Eubank has struggled in some of his bigger fights (the losses to Groves and Billy Joe Saunders), but he also battled enough to make both of those competitive bouts, and Korobov has a habit of fading late, which we’ve seen in his last two bouts. The southpaw stance for Korobov shouldn’t be a huge factor, as Eubank has done OK with southpaws, including his February win over James DeGale.
Showtime’s opener is for the interim IBF super bantamweight title, a Philippines vs Japan matchup in Brooklyn. The full IBF belt is currently held by Daniel Roman, who is on the shelf with an injury and set to make a WBA mandatory title defense whenever he returns, so this is an interim belt that has at least some reason to exist.
Tapales is a former bantamweight titleholder and you can see will be giving up some size here — three-and-a-half inches of height, a big six-and-a-half inches in reach. Iwasa is a former titleholder at 122, losing the belt by competitive decision to TJ Dohney in Aug. 2018 after winning it from Yukinori Oguni in Sept. 2017 and making one successful defense in Mar. 2018 against Ernesto Saulong.
Tapales has shown some good power recently, more than his KO% might suggest, as he’s stopped his last seven opponents. But none of them were quite the level of Iwasa, either, and of the two I think you’d have to say Iwasa is the slightly more proven fighter at this level, though he was stopped in six by Lee Haskins back in 2015.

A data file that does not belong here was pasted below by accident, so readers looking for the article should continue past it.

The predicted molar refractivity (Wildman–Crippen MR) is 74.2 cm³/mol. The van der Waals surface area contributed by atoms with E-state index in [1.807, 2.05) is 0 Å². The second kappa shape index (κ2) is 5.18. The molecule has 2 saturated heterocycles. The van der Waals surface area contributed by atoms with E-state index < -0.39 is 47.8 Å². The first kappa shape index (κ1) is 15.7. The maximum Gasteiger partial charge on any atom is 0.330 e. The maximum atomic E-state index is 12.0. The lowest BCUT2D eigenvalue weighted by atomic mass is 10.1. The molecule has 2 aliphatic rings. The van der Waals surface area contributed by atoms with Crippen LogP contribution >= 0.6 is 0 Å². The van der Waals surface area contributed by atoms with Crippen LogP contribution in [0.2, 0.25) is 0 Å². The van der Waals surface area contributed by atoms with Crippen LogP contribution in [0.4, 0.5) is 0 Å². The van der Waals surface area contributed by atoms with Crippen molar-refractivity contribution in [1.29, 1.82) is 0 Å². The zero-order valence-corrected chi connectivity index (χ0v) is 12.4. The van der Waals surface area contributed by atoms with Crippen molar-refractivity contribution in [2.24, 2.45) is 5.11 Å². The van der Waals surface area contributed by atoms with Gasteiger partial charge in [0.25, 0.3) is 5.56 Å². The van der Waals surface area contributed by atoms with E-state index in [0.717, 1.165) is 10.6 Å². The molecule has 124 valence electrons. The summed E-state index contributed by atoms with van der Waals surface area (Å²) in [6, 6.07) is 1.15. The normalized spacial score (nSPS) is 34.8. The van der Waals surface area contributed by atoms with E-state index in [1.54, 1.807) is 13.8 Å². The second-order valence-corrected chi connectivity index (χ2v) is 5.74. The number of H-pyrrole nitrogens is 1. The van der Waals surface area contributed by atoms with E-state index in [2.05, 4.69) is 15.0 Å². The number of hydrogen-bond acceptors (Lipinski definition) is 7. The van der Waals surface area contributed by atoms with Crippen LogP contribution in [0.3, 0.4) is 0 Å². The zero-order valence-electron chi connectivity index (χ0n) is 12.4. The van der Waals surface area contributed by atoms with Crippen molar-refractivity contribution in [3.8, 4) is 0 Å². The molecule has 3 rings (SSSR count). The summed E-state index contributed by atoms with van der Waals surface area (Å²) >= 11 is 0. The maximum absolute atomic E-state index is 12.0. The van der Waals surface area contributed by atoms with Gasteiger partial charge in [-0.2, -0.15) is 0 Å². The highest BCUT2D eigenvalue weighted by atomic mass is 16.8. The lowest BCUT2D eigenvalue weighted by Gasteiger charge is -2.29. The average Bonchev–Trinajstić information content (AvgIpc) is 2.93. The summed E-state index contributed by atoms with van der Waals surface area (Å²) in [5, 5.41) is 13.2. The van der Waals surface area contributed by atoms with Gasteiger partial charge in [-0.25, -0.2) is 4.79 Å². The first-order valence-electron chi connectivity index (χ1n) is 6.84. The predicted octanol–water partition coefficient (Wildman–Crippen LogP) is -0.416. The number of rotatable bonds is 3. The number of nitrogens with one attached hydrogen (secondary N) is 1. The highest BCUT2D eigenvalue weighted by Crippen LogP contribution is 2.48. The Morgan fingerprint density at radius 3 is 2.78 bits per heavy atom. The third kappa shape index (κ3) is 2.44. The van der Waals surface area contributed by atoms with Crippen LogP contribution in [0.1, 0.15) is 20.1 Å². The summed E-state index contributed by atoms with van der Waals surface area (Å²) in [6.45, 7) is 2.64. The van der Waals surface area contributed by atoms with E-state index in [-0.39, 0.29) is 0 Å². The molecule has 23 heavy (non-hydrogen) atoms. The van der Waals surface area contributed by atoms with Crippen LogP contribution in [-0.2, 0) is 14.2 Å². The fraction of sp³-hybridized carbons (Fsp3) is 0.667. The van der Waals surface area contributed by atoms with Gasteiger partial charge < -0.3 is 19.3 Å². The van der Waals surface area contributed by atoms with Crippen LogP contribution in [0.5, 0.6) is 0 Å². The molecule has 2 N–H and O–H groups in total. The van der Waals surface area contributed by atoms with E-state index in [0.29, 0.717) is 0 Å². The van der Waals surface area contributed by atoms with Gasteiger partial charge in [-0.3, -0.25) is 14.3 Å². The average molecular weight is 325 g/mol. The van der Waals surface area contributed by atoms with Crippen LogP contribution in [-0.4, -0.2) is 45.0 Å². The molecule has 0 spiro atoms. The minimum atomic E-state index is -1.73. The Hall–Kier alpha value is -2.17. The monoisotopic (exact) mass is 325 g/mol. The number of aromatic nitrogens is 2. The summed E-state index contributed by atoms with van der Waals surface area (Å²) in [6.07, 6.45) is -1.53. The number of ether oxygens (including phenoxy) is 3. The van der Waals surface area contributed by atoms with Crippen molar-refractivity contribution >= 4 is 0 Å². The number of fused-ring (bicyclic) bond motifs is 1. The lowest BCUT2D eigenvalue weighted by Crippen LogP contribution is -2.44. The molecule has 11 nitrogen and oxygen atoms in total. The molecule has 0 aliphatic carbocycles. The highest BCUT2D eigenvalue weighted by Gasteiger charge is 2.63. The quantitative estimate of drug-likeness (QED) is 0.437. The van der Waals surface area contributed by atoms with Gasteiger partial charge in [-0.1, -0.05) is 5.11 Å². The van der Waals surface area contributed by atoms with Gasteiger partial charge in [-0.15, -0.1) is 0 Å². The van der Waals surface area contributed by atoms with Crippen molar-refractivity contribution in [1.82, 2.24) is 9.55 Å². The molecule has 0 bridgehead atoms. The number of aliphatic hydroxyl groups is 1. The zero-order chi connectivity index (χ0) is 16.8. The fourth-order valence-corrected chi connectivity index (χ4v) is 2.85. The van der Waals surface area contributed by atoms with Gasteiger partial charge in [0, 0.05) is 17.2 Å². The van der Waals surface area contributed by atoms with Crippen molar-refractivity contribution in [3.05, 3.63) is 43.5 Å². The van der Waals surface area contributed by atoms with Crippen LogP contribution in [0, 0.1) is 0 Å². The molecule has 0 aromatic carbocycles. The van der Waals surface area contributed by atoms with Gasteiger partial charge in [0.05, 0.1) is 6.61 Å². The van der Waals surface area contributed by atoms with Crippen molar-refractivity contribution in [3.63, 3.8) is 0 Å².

On paper, the clear favorite here is Navarrete, but this does have some minor banana peel worries, I think.
For starters, it’s Navarrete’s fifth fight in a year. People love to crank one over fighter activity like this, and it’s true Navarrete hasn’t taken any real punishment in any of those four fights, but that’s a lot of training camps, too.
The other thing worth pointing out is that Navarrete might not be the hugely bigger guy in the ring in this matchup. Maybe he’ll still rehydrate and be a lot bigger, but in terms of dimensions this is evenly matched.
In his two fights with Isaac Dogboe, Navarrete was enjoying a five-inch height advantage and an eight-inch reach advantage. Against Francisco De Vaca, he had an opponent listed the same height, but with a reach six-and-a-half inches shorter. Juan Miguel Elorde was listed 5’8” with no reach listed on his sheet, but he just got bowled over.
This is not to suggest Horta, who appears as overmatched as Elorde on paper, will win or even has a shot you should take particularly seriously. He may just get trucked like Elorde and De Vaca and Dogboe have; Navarrete may simply be that good. But there are some things in the makeup of this fight that would make it perhaps not an enormous surprise if Navarrete shows some signs of fatigue or has a few more stylistic issues than anticipated.
After two straight unimpressive performances, Ancajas is getting his second straight advantageous matchup. Gonzalez is small even for 115 and when we’ve seen him take on better fighters, Paul Butler beat him soundly over 12 and Andrew Moloney took him out inside of eight.
Ancajas is a good fighter, but it’s clear how he’s being handled right now. If this is more competitive than “pretty damn one-sided,” it’ll be an upset.